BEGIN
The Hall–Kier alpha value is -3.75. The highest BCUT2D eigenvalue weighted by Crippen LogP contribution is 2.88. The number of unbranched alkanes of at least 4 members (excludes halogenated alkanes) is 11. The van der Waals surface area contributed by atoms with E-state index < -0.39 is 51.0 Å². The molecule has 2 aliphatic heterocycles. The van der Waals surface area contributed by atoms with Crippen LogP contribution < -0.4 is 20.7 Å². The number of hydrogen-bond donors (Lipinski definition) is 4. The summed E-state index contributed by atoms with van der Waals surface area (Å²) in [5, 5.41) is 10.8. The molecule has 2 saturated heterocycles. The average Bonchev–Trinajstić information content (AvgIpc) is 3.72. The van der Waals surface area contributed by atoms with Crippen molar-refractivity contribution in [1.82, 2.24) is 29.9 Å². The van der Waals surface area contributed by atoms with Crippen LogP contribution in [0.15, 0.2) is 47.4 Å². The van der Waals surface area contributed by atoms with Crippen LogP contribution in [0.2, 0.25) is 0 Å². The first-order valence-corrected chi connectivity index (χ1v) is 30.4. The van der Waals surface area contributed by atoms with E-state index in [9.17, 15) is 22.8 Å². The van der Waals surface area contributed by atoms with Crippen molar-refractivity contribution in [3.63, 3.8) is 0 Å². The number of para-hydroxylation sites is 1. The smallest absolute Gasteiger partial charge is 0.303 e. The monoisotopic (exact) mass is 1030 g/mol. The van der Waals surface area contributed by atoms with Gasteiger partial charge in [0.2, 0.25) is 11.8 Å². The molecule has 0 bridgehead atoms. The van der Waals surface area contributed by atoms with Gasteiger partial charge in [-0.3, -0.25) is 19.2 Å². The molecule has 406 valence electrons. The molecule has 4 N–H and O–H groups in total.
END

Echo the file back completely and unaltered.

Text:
The Hall–Kier alpha value is -3.75. The highest BCUT2D eigenvalue weighted by Crippen LogP contribution is 2.88. The number of unbranched alkanes of at least 4 members (excludes halogenated alkanes) is 11. The van der Waals surface area contributed by atoms with E-state index < -0.39 is 51.0 Å². The molecule has 2 aliphatic heterocycles. The van der Waals surface area contributed by atoms with Crippen LogP contribution < -0.4 is 20.7 Å². The number of hydrogen-bond donors (Lipinski definition) is 4. The summed E-state index contributed by atoms with van der Waals surface area (Å²) in [5, 5.41) is 10.8. The molecule has 2 saturated heterocycles. The average Bonchev–Trinajstić information content (AvgIpc) is 3.72. The van der Waals surface area contributed by atoms with Crippen molar-refractivity contribution in [1.82, 2.24) is 29.9 Å². The van der Waals surface area contributed by atoms with Crippen LogP contribution in [0.15, 0.2) is 47.4 Å². The van der Waals surface area contributed by atoms with Crippen LogP contribution in [0.2, 0.25) is 0 Å². The first-order valence-corrected chi connectivity index (χ1v) is 30.4. The van der Waals surface area contributed by atoms with E-state index in [9.17, 15) is 22.8 Å². The van der Waals surface area contributed by atoms with Crippen molar-refractivity contribution in [3.63, 3.8) is 0 Å². The number of para-hydroxylation sites is 1. The smallest absolute Gasteiger partial charge is 0.303 e. The monoisotopic (exact) mass is 1030 g/mol. The van der Waals surface area contributed by atoms with Gasteiger partial charge in [0.2, 0.25) is 11.8 Å². The molecule has 0 bridgehead atoms. The van der Waals surface area contributed by atoms with Gasteiger partial charge in [-0.3, -0.25) is 19.2 Å². The molecule has 406 valence electrons. The molecule has 4 N–H and O–H groups in total.